Ms. Williams — she picked up that last name from a marriage that ended when her husband left her in the 1960s — told The Tampa Tribune in 2002 that, growing up, she had wanted to be a plumber, a fisherman or a preacher. In one video interview, she said she once wanted to be a songwriter. In another, she said she had aspired to be a detective.
It was the ministerial career that eventually stuck: By the 1960s she was living in New Jersey and doing evangelical and outreach work with the Community Baptist Church of Love in Paterson. In the 1980s, though, she returned to her home state and began selling produce grown on the family land.
As several newspapers told her story over the years, it was a fellow folk artist named Rodney Hardee who, around 1991, noticed her eye-catching signage and set her on the artistic path.
“We had been driving by her stand for about a year,” he told The Ledger of Lakeland, Fla., in 1997. “I finally stopped and told Ruby that I liked her signs, the lettering. I asked her if she had ever tried a painting.”
He set her up with a table to work on and talked her up in art circles. Bud Lee, a noted local photographer and folk-art collector, took an interest in her work. She started getting some attention in area newspapers and on local television, and institutions, including the Polk Museum of Art in Lakeland, mounted exhibitions.
In 2005 she was included in “On Their Own: Selected Works by Self-Taught African American Artists” at the Smithsonian’s Anacostia Community Museum in Washington. That same year she received the Florida Folk Heritage Award, which recognizes “outstanding stewardship of Florida’s living traditions.”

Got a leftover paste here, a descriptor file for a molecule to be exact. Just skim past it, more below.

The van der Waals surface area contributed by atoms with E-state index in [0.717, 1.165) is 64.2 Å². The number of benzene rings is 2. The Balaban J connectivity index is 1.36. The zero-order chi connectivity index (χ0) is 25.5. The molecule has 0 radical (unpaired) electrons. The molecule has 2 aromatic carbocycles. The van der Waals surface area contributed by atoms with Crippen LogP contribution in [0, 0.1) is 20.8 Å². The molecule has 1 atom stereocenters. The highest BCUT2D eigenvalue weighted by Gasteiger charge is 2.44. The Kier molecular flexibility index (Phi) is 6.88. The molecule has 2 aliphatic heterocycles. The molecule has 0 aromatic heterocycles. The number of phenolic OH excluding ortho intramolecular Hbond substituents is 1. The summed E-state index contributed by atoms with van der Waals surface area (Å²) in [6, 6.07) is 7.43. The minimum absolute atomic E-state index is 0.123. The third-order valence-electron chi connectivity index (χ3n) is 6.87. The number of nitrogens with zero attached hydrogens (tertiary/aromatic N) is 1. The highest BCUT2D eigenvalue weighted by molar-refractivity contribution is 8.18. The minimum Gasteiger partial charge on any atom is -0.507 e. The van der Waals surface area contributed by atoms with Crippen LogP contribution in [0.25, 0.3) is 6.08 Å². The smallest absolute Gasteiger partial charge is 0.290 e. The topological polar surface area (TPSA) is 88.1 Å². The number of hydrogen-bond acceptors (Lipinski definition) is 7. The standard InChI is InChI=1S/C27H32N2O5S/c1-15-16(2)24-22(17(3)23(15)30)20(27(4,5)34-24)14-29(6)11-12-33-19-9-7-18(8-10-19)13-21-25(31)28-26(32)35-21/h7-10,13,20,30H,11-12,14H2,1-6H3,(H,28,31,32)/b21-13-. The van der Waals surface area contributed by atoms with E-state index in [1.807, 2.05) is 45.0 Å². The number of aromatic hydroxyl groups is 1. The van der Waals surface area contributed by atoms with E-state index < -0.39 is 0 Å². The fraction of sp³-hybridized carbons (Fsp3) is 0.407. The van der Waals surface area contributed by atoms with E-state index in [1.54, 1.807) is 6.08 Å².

Ms. Williams’s survivors include a son, Elrod Curry, a daughter, Rosa Curry Wilson; two sisters, Emma Jane Jackson and Mercedes Green; and numerous grandchildren, great-grandchildren and great-great-grandchildren.
Katherine Gibson, an art consultant and curator who has organized exhibitions of Ms. Williams’s work, said she first met her in 1993 when she went to an exhibition that Mr. Lee had organized at the Plant City train depot.
“Bud set things up as though you were walking into Ruby’s environment, her paintbrushes, her painting table, her buckets and such,” Ms. Gibson said by email. “Bud had installed paintings everywhere — high, low, leaning, hanging, propped, nailed, stacked — again, just like she would have them.”
“It felt like Ruby was talking to me,” she added, “and I felt an immediate connection to her. I had to meet this woman. Bud took me to her fruit and vegetable stand and introduced me to Ms. Ruby C. Williams, and I would say my life shifted into a new chapter at that moment.”
Ms. Taylor said she was introduced to Ms. Williams by Mr. Hardee some 25 years ago when she was starting her folk-art gallery. They often traveled together to exhibitions around the South, and Ms. Taylor handled a number of sales for Ms. Williams.
“I always enjoyed driving the 60 miles to pick up art from her fruit stand,” she said. “I never left without collard greens rolled up in a newspaper, pole beans, squash or sweet strawberries.
“As the years went by, I kept recalling Reader’s Digest’s ‘The Most Unforgettable Person I’ve Ever Met’ column. That is how I would sum up my friendship with Ruby C. Williams.”